New year, new class? No -  we're not talking about school or anything of that nature although education could play a role in what we're about to talk about: income.

Idaho continues to grow and because of that, it is regularly listed as one of the most expensive places to live.

Are you considered middle-class in Idaho?

According to, you can "expect to spend about $39,739 a year on total personal consumption." Unfortunately, if you're making $15 an hour and work 40-hour weeks for a whole year, your gross income would be $31,200 which is around $8,000 less than what it takes to live in Idaho.

Here's the thing - what if you make more than that and can cover the nearly $40,000 that it takes to live in Idaho? Would you still be considered middle-class?

Putting it in perspective

We all know Idaho is expensive but a lot of people would agree that it is much more expensive to live in California. According to, the average cost of living in California is $53,082 which is roughly $14,000 more than it takes to live in Idaho.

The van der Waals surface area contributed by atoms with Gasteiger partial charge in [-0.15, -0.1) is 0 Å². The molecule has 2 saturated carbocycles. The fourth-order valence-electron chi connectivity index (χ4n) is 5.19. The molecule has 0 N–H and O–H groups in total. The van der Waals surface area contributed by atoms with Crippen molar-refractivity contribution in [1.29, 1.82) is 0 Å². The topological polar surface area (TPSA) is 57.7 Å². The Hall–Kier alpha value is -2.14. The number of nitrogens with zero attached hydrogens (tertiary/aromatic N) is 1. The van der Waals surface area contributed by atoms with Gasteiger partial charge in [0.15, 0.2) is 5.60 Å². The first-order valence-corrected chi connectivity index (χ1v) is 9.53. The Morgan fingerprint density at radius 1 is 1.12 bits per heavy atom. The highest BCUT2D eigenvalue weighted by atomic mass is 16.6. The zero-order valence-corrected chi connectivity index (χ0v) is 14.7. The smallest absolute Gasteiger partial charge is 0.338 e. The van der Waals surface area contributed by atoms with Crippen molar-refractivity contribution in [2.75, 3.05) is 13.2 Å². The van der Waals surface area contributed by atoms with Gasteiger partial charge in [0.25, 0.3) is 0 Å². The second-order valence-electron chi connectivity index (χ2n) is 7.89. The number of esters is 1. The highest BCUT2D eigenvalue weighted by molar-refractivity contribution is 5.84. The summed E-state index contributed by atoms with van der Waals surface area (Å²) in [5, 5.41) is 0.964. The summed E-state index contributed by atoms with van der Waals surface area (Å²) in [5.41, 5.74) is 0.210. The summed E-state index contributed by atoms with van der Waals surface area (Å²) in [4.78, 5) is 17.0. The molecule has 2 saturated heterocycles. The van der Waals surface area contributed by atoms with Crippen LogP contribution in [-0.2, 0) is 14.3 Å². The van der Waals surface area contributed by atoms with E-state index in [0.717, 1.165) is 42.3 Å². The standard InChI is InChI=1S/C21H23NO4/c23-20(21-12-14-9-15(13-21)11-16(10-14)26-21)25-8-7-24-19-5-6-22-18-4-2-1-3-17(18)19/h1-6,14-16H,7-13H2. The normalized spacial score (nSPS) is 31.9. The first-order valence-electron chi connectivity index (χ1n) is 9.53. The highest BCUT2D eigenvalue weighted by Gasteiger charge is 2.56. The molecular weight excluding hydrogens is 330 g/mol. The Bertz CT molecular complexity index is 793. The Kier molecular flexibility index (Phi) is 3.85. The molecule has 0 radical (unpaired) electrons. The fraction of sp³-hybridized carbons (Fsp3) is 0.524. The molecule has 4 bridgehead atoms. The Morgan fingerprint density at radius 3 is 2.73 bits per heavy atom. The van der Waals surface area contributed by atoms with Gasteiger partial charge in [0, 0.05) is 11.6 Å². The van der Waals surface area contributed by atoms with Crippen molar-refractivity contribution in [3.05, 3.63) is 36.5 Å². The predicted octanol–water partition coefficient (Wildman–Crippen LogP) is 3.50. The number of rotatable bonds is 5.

According to, it would take between $52,681 and $157,258 a year for a 2-person family to be considered "middle-class."

That's a wide range!

Wait until you see how much it takes for a 3-person family or even a 4-person family to earn in order to be considered middle-class. Do you meet the criteria? Does it mean anything to you if you're not middle-class in Idaho?

Let us know your thoughts here!

Let's take a look at the numbers state by state.

Do You Make Enough Money To Be Middle-Class in Idaho?

According to, the income you need to bring in to be considered middle-class in Idaho and its neighboring states varies. Where do you fall?

Gallery Credit: Chris Cardenas

Average Cost of Daycare in Idaho & Surrounding States

If you think the cost is ridiculous in Idaho, wait until you see how much it is in the surrounding states!

Gallery Credit: Chris Cardenas

Idaho Ranks One of the Highest For Cost of Smoking Over A Lifetime

WalletHub Methodology "In order to assess the impact of tobacco use on a smoker’s finances both over a lifetime and in a single year, WalletHub calculated the potential monetary losses — including the cumulative cost of a cigarette pack per day over several decades, health-care expenditures, income losses, and other costs — brought on by smoking and exposure to secondhand smoke."

Gallery Credit: Kyle Matthews

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